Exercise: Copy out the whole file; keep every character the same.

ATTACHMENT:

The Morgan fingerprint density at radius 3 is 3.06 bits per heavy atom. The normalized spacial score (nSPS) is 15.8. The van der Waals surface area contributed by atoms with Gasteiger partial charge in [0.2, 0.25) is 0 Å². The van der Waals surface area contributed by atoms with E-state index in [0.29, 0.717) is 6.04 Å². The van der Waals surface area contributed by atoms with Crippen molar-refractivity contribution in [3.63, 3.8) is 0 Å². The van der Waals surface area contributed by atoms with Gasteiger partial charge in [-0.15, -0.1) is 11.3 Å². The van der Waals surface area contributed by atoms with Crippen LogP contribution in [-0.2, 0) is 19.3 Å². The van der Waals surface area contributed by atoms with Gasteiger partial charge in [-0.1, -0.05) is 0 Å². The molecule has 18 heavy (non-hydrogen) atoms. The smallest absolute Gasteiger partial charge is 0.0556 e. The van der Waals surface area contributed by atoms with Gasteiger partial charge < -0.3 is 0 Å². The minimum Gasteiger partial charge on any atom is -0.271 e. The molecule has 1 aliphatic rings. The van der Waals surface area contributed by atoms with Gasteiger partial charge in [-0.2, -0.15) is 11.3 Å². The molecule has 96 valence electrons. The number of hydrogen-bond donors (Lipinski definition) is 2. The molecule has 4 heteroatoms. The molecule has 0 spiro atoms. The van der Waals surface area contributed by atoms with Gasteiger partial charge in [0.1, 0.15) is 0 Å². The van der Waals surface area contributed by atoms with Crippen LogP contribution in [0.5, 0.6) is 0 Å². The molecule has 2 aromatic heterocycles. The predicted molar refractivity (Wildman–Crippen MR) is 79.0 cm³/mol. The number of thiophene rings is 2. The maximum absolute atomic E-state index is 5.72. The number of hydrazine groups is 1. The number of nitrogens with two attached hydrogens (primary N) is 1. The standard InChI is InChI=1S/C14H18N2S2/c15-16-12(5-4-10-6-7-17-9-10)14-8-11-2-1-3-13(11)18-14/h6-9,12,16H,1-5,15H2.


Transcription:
The Morgan fingerprint density at radius 3 is 3.06 bits per heavy atom. The normalized spacial score (nSPS) is 15.8. The van der Waals surface area contributed by atoms with Gasteiger partial charge in [0.2, 0.25) is 0 Å². The van der Waals surface area contributed by atoms with E-state index in [0.29, 0.717) is 6.04 Å². The van der Waals surface area contributed by atoms with Crippen molar-refractivity contribution in [3.63, 3.8) is 0 Å². The van der Waals surface area contributed by atoms with Gasteiger partial charge in [-0.15, -0.1) is 11.3 Å². The van der Waals surface area contributed by atoms with Crippen LogP contribution in [-0.2, 0) is 19.3 Å². The van der Waals surface area contributed by atoms with Gasteiger partial charge in [-0.1, -0.05) is 0 Å². The molecule has 18 heavy (non-hydrogen) atoms. The smallest absolute Gasteiger partial charge is 0.0556 e. The van der Waals surface area contributed by atoms with Gasteiger partial charge < -0.3 is 0 Å². The minimum Gasteiger partial charge on any atom is -0.271 e. The molecule has 1 aliphatic rings. The van der Waals surface area contributed by atoms with Gasteiger partial charge in [-0.2, -0.15) is 11.3 Å². The molecule has 96 valence electrons. The number of hydrogen-bond donors (Lipinski definition) is 2. The molecule has 4 heteroatoms. The molecule has 0 spiro atoms. The van der Waals surface area contributed by atoms with Gasteiger partial charge in [0.1, 0.15) is 0 Å². The van der Waals surface area contributed by atoms with Crippen LogP contribution in [0.5, 0.6) is 0 Å². The molecule has 2 aromatic heterocycles. The predicted molar refractivity (Wildman–Crippen MR) is 79.0 cm³/mol. The number of thiophene rings is 2. The maximum absolute atomic E-state index is 5.72. The number of hydrazine groups is 1. The number of nitrogens with two attached hydrogens (primary N) is 1. The standard InChI is InChI=1S/C14H18N2S2/c15-16-12(5-4-10-6-7-17-9-10)14-8-11-2-1-3-13(11)18-14/h6-9,12,16H,1-5,15H2.